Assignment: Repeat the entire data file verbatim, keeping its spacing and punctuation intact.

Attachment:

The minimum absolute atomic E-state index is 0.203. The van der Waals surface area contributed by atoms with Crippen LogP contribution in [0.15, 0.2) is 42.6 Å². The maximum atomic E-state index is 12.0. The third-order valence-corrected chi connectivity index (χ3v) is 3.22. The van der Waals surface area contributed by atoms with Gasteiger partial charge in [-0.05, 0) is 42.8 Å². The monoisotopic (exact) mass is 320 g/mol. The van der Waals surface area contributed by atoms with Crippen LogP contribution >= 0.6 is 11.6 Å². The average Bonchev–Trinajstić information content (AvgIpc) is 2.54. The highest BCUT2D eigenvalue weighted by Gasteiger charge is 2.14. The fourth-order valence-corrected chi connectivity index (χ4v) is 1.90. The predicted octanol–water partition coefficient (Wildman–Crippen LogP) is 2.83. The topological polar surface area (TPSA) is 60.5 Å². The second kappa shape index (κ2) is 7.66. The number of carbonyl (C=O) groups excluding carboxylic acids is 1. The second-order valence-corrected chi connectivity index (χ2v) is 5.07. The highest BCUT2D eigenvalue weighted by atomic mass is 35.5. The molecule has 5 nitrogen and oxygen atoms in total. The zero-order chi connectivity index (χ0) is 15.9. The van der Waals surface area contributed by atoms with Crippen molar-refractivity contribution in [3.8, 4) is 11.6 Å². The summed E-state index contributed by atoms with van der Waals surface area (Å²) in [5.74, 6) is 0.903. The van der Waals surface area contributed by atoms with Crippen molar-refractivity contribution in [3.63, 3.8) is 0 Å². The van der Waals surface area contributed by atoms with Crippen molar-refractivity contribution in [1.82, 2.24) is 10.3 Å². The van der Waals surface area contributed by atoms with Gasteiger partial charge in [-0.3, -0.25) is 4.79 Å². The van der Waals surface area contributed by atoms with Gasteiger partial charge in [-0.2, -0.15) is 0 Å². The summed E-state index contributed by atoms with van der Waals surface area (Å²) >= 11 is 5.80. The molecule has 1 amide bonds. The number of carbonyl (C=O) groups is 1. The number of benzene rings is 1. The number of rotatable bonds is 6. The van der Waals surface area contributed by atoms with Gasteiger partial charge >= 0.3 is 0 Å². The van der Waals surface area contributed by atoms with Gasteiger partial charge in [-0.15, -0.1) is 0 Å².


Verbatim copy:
The minimum absolute atomic E-state index is 0.203. The van der Waals surface area contributed by atoms with Crippen LogP contribution in [0.15, 0.2) is 42.6 Å². The maximum atomic E-state index is 12.0. The third-order valence-corrected chi connectivity index (χ3v) is 3.22. The van der Waals surface area contributed by atoms with Gasteiger partial charge in [-0.05, 0) is 42.8 Å². The monoisotopic (exact) mass is 320 g/mol. The van der Waals surface area contributed by atoms with Crippen LogP contribution >= 0.6 is 11.6 Å². The average Bonchev–Trinajstić information content (AvgIpc) is 2.54. The highest BCUT2D eigenvalue weighted by Gasteiger charge is 2.14. The fourth-order valence-corrected chi connectivity index (χ4v) is 1.90. The predicted octanol–water partition coefficient (Wildman–Crippen LogP) is 2.83. The topological polar surface area (TPSA) is 60.5 Å². The second kappa shape index (κ2) is 7.66. The number of carbonyl (C=O) groups excluding carboxylic acids is 1. The second-order valence-corrected chi connectivity index (χ2v) is 5.07. The highest BCUT2D eigenvalue weighted by atomic mass is 35.5. The molecule has 5 nitrogen and oxygen atoms in total. The zero-order chi connectivity index (χ0) is 15.9. The van der Waals surface area contributed by atoms with Crippen molar-refractivity contribution in [3.8, 4) is 11.6 Å². The summed E-state index contributed by atoms with van der Waals surface area (Å²) in [5.74, 6) is 0.903. The van der Waals surface area contributed by atoms with Crippen molar-refractivity contribution in [3.63, 3.8) is 0 Å². The van der Waals surface area contributed by atoms with Crippen molar-refractivity contribution in [1.82, 2.24) is 10.3 Å². The van der Waals surface area contributed by atoms with Gasteiger partial charge in [-0.3, -0.25) is 4.79 Å². The van der Waals surface area contributed by atoms with Gasteiger partial charge in [-0.2, -0.15) is 0 Å². The summed E-state index contributed by atoms with van der Waals surface area (Å²) >= 11 is 5.80. The molecule has 1 amide bonds. The number of carbonyl (C=O) groups is 1. The number of benzene rings is 1. The number of rotatable bonds is 6. The van der Waals surface area contributed by atoms with Gasteiger partial charge >= 0.3 is 0 Å². The van der Waals surface area contributed by atoms with Gasteiger partial charge in [-0.15, -0.1) is 0 Å².